"Psychologically, $45 was the important level," said Art Hogan, chief market strategist at Wunderlich Securities. "Once we got below that, the correlation between WTI and the S&P tightened up significantly. What we need to see is what's the next level. ... We need to stay in the $40s."
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The monthly retail sales data come on the heels of a string of warnings this week from big retailers, like Macy's and Nordstrom, so traders are watching the report carefully to see whether it signals a weakening consumer. Economists are expecting headline sales to rise 0.3 percent, compared to 0.1 percent in September. Excluding autos, the sales are projected to rise 0.4 percent.
"It doesn't connect with what we're hearing from the retailers. (Retail sales data) gathers a whole lot more than that," said Hogan. He said the sell-off in retailers may be overdone since warm winter weather could really be just a temporary factor behind their soggy sales outlooks.
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"We're pricing in some pretty bad news on the consumer front that may be an overreaction," Hogan said, adding that consumer behavior may be changing and that too could be affecting traditional retailers.
Tom Simons, money market economist at Jefferies, points out that strong auto sales are a sign that consumers are pulling their weight. He said eating and drinking establishments will likely show up strong in the monthly sales data, even if consumers are not shopping as much for things like clothing.
"I'm not worried about the consumer. I'm not worried about the overall economy," he said. "GDP is two-thirds consumption. If that falls off, we're in deep trouble, but I don't think it's going to. There's been some sketchy periods over the last couple of years but consumption has still been good."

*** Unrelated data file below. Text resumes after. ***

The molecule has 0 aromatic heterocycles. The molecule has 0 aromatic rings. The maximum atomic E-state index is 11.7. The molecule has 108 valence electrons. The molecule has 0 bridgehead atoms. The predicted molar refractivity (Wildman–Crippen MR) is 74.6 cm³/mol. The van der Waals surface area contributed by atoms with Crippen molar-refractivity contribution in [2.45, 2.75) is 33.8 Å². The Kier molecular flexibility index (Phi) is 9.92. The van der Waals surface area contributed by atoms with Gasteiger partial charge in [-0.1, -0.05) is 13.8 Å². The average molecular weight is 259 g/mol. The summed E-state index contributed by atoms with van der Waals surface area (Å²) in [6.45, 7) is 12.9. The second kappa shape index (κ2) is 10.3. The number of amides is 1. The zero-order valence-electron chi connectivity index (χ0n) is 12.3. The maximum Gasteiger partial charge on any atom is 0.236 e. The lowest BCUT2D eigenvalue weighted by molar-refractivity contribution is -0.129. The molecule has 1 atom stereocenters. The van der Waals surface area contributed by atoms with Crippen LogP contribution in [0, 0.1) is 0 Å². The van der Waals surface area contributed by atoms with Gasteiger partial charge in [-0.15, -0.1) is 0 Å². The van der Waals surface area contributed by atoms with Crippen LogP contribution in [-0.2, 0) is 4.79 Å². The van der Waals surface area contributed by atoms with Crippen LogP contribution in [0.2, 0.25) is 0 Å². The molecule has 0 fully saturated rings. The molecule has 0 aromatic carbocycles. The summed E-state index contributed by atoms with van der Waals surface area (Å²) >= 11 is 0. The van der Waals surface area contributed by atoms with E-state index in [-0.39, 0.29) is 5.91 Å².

Simons said one point of concern, however, is the falling price of oil which he watches along with other commodities, as a preferred inflation gauge over PPI. He said if it drops too much the market may start to question the potential for a Fed rate hike in December.
While stocks reacted to oil Thursday, traders also watched speeches from six different Fed officials. The most important speech during trading was New York Fed President William Dudley. Simons said he was surprised that Dudley did not sound more definitive about a December rate increase. Dudley said it's possible that Fed officials could soon find the conditions necessary for a hike.
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"He was a little more cautious than I thought he would be," said Simons, adding the market did not appear to react.
Deutsche Bank's chief U.S. economist, Joseph LaVorgna, was also watching oil relative to the possible Fed rate hike, coming on Dec. 16. "The lower commodity prices go, the more likely goods prices, ex-energy, are going lower. That's deflationary," said LaVorgna. "The fact we're making new lows when you have mixed factory data here and abroad tells you maybe demand isn't there. And here you are in the seventh year of the business cycle, and the Fed's raising rates."
LaVorgna said market expectations for a rate hike could waiver if retail sales or another number is weak, and he expects the market's pricing of odds of a rate rise to fall to about 50 percent by the time of the Fed meeting. The market was pricing 70 percent odds of a December hike, after the October jobs report showed stronger-than-expected payrolls and wage acceleration.
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There is also inflation data Friday, with the producer price index for October expected to rise 0.1 percent, when released at 8:30 a.m. ET. Consumer sentiment and business inventories are both reported at 10 a.m.
Oil, however, will have many traders attention.
Crude's fall accelerated when the dollar began rising after last week's strong jobs report raised expectations the Fed could hike in December. "The market got very comfortable with oil between $44 and $49, and then on the hot jobs number when the dollar got strong, it started to leak," said Scott Redler of T3Live.com. "Now it's in jeopardy of retesting the lows. There wasn't much volatility when oil was between $44 and $49. But below $44 raises eyebrows, and below $40 volatility spikes once again."
The rising dollar has been a negative for oil, but so was new data that showed U.S. stockpiles rising at the same time as Chinese industrial demand looks softer.
"That's a perfect storm of bad news for any commodity, and oil is the most important one," said Hogan.
Redler, who follows short-term technicals, said traders are looking for a gap down in the S&P 500 on the open Friday, so they can buy the dip. But if that doesn't happen, the S&P could struggle in a key technical zone and it will have to hold 2,020, he said.
Besides the data, retailer J.C. Penney also reports earnings before the bell, as do Tyco and Berry Plastics.
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